Saturday, 12 May 2007


Image No. 1 of Marjetica Potrc Rural Studio: The Lucy House Tornado Shelter, 2007, 3,40 x 4,10 x 4,45 m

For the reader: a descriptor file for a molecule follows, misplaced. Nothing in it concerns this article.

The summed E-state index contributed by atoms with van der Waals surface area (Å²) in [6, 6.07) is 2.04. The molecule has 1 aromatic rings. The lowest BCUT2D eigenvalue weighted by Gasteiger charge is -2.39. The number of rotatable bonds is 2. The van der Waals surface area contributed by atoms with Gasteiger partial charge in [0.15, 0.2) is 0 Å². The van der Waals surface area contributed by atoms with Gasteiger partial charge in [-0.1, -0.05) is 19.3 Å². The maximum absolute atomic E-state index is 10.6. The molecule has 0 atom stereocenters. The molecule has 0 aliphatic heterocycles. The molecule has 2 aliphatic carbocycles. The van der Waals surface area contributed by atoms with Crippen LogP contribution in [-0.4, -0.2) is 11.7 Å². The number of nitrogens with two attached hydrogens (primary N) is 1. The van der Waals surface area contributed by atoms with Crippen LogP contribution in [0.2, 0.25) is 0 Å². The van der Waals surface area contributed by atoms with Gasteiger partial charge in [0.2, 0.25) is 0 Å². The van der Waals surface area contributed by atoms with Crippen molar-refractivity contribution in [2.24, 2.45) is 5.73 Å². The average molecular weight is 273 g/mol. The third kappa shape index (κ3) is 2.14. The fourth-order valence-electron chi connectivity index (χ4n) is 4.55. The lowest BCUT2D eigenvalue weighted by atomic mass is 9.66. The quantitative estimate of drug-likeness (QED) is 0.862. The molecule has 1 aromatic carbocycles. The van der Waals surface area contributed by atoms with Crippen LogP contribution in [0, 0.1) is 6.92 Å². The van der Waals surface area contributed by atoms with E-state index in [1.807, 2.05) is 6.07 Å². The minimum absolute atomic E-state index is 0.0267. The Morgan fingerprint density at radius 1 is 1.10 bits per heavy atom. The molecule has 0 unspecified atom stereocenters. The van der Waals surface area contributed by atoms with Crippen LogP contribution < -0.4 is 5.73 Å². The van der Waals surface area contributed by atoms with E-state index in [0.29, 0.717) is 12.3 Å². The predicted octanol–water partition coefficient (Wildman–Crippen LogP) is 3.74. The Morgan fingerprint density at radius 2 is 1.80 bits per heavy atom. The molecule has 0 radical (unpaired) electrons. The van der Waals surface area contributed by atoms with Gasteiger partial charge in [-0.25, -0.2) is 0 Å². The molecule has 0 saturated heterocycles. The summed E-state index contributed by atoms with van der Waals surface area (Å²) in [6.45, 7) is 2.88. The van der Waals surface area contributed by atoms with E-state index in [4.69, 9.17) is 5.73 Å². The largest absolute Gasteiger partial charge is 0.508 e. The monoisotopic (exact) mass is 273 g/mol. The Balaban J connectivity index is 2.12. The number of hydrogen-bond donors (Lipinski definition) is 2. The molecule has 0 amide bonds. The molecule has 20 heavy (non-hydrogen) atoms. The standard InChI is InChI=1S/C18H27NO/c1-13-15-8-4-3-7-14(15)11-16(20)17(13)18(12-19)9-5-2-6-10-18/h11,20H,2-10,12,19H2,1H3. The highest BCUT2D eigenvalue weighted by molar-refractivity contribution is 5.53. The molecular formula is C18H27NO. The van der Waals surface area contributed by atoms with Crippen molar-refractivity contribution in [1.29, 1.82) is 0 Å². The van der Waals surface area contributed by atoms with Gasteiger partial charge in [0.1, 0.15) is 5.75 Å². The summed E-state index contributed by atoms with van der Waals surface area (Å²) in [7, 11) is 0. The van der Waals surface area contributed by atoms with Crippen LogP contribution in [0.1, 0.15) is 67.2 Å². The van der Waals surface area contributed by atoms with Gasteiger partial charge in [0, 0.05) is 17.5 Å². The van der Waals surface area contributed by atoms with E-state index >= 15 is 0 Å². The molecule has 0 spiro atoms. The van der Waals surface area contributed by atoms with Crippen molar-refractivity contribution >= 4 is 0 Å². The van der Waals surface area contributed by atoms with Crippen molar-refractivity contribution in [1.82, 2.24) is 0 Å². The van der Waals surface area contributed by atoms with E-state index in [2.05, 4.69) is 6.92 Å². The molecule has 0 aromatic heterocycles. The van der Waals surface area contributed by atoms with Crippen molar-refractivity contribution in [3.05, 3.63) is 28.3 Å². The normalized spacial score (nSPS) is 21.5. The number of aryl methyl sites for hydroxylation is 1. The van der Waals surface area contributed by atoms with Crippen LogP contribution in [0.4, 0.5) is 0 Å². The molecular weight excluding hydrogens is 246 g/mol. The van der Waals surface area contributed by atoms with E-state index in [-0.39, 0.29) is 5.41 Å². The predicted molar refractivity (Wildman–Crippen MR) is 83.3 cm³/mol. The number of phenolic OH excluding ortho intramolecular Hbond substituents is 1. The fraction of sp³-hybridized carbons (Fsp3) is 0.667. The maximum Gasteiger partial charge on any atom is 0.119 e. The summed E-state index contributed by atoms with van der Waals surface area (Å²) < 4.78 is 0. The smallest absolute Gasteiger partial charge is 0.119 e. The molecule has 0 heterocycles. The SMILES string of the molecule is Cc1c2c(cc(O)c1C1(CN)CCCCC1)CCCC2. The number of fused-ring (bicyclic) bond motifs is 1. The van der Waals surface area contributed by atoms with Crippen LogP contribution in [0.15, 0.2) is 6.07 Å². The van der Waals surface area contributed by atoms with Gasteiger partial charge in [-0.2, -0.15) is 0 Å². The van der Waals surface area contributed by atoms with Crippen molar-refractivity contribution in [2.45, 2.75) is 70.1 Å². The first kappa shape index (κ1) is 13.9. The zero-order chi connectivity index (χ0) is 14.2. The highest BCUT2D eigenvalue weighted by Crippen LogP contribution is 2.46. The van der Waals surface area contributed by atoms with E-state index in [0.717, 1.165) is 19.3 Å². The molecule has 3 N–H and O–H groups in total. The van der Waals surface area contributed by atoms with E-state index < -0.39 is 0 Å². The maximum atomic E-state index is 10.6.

MARJETICA POTRČ RURAL STUDIO: THE LUCY HOUSE TORNADO SHELTER APRIL 27, 2007 Galerie Nordenhake is very pleased to present an exhibition by the Slovenian artist Marjetica Potrč, an architect turned artist who works at the interface of art, architecture and social science, exploring local innovations in the built environment. For the exhibition, Potrč has installed a site-specific structure that evolved from her case study of the Lucy House in Greensbro, Alabama, designed by the Rural Studio in 2002 for Anderson and Lucy Harris and their three children. Rural Studio is a program founded in 1992 by Samuel Mockbee for architecture students at Auburn University in Hale County, Alabama, one of the poorest regions in the United States. Potrč’s work negotiates with the gaps in knowledge that result when urban planners and architects insist on creating order. Notably, Potrč is interested in what architects and planners cannot predict. Notions such as homelessness, the shantytown, outsider communities, and the role of imagination are united in Potrč’s work with an architecture of immediate, personal response. The ‘Lucy House Tornado Shelter’ is an organic, ‘living’ structure based on the metaphor of the human body’s spontaneous and unplanned behavior. The house includes a built-in tornado shelter topped with a ‘crumpled’ dome. This dome is not the actual shelter; rather, it is protecting the structure underneath. Potrč’s design takes into consideration her work with Buckminster Fuller’s tensegrity domes, which she encountered while at the Burning Man Festival. A tensegrity dome involves a coordination of pressure and release, push and pull. The dome is built by adjoining segments at different angles together so that in the overall structure an equilibrium of push and pull occurs between segments weighed on and those weighing. ‘ Potrč’s study evolved out of her interest in architecture that emphasizes ‘self-reliance’ and ‘individual empowerment.’ This is accomplished through the usage of alternative, environmentally sustainable construction materials, combined with little money and much creativity. She investigates how to improve relations between society and the individual, asking what sort of space is available to us for freedom. Transforming scrap material and ‘junk’ into a solid, sturdy structure, Rural Studio’s work has provided the opportunity for many underprivileged families living in substandard housing to move into a house that is not only a home, but a shelter for the soul. The Lucy House’ unites residential architecture with an emergency provision, the permanent need with the temporary necessity. As with her previous projects, Marjetica Potrč is continuously exploring fundamental human needs: community, safety, and shelter. In addition to the house, Potrč will also exhibit new drawings that are somewhere between an architectural plan and a mental association chart. These drawings give insight into her idiosyncratic process of thinking about urgent problems in urban architecture.

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